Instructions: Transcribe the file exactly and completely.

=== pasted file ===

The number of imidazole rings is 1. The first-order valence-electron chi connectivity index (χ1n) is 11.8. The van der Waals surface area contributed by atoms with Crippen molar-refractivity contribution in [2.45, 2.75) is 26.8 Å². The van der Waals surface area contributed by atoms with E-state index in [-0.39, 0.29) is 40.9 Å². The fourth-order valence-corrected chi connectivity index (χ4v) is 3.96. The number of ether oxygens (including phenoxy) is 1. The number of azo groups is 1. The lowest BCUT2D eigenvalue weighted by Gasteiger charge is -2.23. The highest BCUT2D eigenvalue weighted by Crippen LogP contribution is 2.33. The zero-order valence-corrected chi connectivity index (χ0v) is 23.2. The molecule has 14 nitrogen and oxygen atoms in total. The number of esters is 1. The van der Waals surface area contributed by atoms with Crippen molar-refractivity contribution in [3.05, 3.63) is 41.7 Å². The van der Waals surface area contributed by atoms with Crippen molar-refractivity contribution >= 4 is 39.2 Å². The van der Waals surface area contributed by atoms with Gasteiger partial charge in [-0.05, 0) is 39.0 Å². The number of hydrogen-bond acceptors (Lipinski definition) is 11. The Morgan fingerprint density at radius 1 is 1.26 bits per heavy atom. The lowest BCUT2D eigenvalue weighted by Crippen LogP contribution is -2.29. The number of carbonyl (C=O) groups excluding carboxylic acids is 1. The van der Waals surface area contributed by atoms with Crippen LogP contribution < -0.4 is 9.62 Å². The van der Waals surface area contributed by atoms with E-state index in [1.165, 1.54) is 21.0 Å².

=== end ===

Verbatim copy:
The number of imidazole rings is 1. The first-order valence-electron chi connectivity index (χ1n) is 11.8. The van der Waals surface area contributed by atoms with Crippen molar-refractivity contribution in [2.45, 2.75) is 26.8 Å². The van der Waals surface area contributed by atoms with E-state index in [-0.39, 0.29) is 40.9 Å². The fourth-order valence-corrected chi connectivity index (χ4v) is 3.96. The number of ether oxygens (including phenoxy) is 1. The number of azo groups is 1. The lowest BCUT2D eigenvalue weighted by Gasteiger charge is -2.23. The highest BCUT2D eigenvalue weighted by Crippen LogP contribution is 2.33. The zero-order valence-corrected chi connectivity index (χ0v) is 23.2. The molecule has 14 nitrogen and oxygen atoms in total. The number of esters is 1. The van der Waals surface area contributed by atoms with Crippen molar-refractivity contribution in [3.05, 3.63) is 41.7 Å². The van der Waals surface area contributed by atoms with Crippen molar-refractivity contribution >= 4 is 39.2 Å². The van der Waals surface area contributed by atoms with Gasteiger partial charge in [-0.05, 0) is 39.0 Å². The number of hydrogen-bond acceptors (Lipinski definition) is 11. The Morgan fingerprint density at radius 1 is 1.26 bits per heavy atom. The lowest BCUT2D eigenvalue weighted by Crippen LogP contribution is -2.29. The number of carbonyl (C=O) groups excluding carboxylic acids is 1. The van der Waals surface area contributed by atoms with Crippen LogP contribution < -0.4 is 9.62 Å². The van der Waals surface area contributed by atoms with E-state index in [1.165, 1.54) is 21.0 Å².